Barry MaginnJune 20th 2013.

Mate - the bus takes almost an hour. The month ticket is still £95 a month - just for Alty and back. As for long than month passes - unaffordable to pay for in one go, and minimal savings (£270 for 3 months I think). At least a season pass on the tube allows you travel all over the relevant zones you've paid for, not just one line. I pay all that money and couldn't even use the pass to go to, say, Chorlton. Weekend and family tickets don't really help commuters. I don't think I'm alone in thinking the tram is a bad, overpriced system. Check out TFGM's twitter feed. Why are you defending it so much? Do you use it everyday? Should people just put up with bad, overpriced services? Also, singles fares are not half the price of returns, you're trying to argue based on a few guesses.

IanJune 21st 2013.

A season ticket doesn't result in huge savings. If you only use it mon-friday you save about £2

Barry MaginnJune 21st 2013.

Exactly - thank you. Why am I getting a torrent of abuse for suggesting the tram is rubbish and over-priced? From people who don't even use the thing. I'm about to get one home now and just know it will be delayed. So I'll use that time to consider how ill informed Chris Paul must be about the tram. I'll also draft an FOI to see how often trams are delayed, why, and by how much the system is missing its targets. It's the world's biggest farce. Why the council doesn't step in, I don't know.

the Whalley RangerJune 22nd 2013.

Barry - you are absolutely spot on. A ticket on NY's underground sets you back $1.80 (valid for three hours). A bus ticket in Rome is €1 (valid for 90min). A multi-zone multi-swap Bus Tram U-Bahn single fare in Berlin sets you back €2.40 (valid for two hours). Our prices by comparison are unbelievably inflexible and ridiculously dear. Aren't we supposed to be competing with these cities for business? Fail!

David in CheshireJune 18th 2013.

So this may be heresy, but couldn't they just use Oyster? I already have two Oyster cards in my wallet (one for business, one for personal). I suppose I'll have to find space for two GetMeThere cards as well, and eventually two more for every other city I visit regularly.

1 Response: Reply To This...
Chris PaulJune 20th 2013.

Probably no technical reason this couldn't happen. Would just need a TFGM/TFL deal. But the whole point of 'get me there' is you don't need an extra card at all. Just use your plastic, or your phone, or an existing pass, or whatever they think of next payment wise. It's brilliant.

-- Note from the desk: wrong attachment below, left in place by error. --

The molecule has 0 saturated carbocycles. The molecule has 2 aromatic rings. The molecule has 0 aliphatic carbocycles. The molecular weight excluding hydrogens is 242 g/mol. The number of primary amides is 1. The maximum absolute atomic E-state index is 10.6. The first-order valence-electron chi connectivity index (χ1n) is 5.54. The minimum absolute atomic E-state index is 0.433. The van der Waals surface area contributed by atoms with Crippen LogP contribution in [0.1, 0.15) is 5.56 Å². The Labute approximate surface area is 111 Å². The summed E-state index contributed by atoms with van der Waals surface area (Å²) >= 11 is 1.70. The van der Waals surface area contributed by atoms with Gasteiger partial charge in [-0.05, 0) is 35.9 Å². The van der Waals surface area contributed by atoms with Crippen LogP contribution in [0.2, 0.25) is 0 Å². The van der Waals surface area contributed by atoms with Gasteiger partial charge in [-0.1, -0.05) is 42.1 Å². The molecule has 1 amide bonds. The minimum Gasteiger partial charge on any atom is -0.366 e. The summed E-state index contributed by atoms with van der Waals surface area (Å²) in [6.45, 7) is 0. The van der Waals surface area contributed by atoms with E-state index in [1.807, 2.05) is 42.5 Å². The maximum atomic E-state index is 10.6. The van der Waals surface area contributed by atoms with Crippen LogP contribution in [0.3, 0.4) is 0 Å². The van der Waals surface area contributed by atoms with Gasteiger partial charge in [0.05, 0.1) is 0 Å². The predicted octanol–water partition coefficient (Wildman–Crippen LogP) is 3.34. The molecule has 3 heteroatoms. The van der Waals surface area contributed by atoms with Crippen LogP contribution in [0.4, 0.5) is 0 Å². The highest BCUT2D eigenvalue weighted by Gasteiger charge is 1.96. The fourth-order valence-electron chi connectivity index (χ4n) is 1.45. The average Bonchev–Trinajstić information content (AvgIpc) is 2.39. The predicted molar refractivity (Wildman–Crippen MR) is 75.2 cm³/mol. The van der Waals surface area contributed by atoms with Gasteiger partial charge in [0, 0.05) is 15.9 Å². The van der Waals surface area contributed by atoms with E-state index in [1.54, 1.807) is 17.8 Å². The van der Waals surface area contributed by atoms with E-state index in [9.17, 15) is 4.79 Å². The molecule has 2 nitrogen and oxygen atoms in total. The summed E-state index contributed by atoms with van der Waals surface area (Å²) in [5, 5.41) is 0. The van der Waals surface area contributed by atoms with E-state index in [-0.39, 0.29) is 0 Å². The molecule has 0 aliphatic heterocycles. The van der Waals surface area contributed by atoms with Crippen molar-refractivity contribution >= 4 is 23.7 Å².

AnonymousJune 21st 2013.

In Barcelona you can get a T10 ticket which gives you 10 journeys [within the extensive central zone] for about 70p each - a journey can use more than one form of transport: it is all counted as a single journey if used within 75 mins. It's card with a magnetic strip which you 'clock in' to machines on the buses, underground and railway stations - as I believe the old Selnec bus company had in the 1970s.

3 Responses: Reply To This...
IanJune 21st 2013.

^ This. So easy and cheap when you're in barca

Barry MaginnJune 21st 2013.

Paris has a similar 10 journey deal - think it's only for the underground system though. So not really the same point about integrated systems, but just interesting to compare the prices Manchester public transport charges compared to other cities. TfGM could learn a lesson from just about any major European system. Don't spend money on branding exercises, just reduce prices, simple. Get your house in order price and reliability wise before worrying about integrated transport systems.

AnonymousJune 19th 2014.

Used this while in Barcelona last year. It's a great cheap way to transfer from the airport. Likewise the Singapore MRT which also included paper tickets that can be "re-charged" if you don't want the faff of the (cheaper per journey) top-uppable plastic card valid on MRT, light rail and buses. An hour's journey to the airport costs less than £2. I'd have to guess that one reason Manchester trams are so expensive is because of poor quality control and project management. Sport the number of (non) workers at any site where improvements/repairs are being made.

AnonymousJune 23rd 2013.

what is the subsidy on the Euro prices?

AnonymousJune 23rd 2013.

Bus fares are subsided by the tax contribution for central and local government for the concessionary cards. Tram fares as far I understand are not. Train fares have a small subsidy from from the same source.

AnonymousJune 23rd 2013.

NY prices with subsidy at $2.80 per trip

AnonymousJune 23rd 2013.

Metro link reliability (note this is probably whats in the meeting minutes but the authority cannot reliably supply me with these at the moment! www.britishtramsonline.co.uk/…/… Are there any figures for other systems.

AnonymousJune 24th 2013.

Maybe ensuring that everyone is paying for their journeys is the first step to reducing prices... Too many chavs riding for free...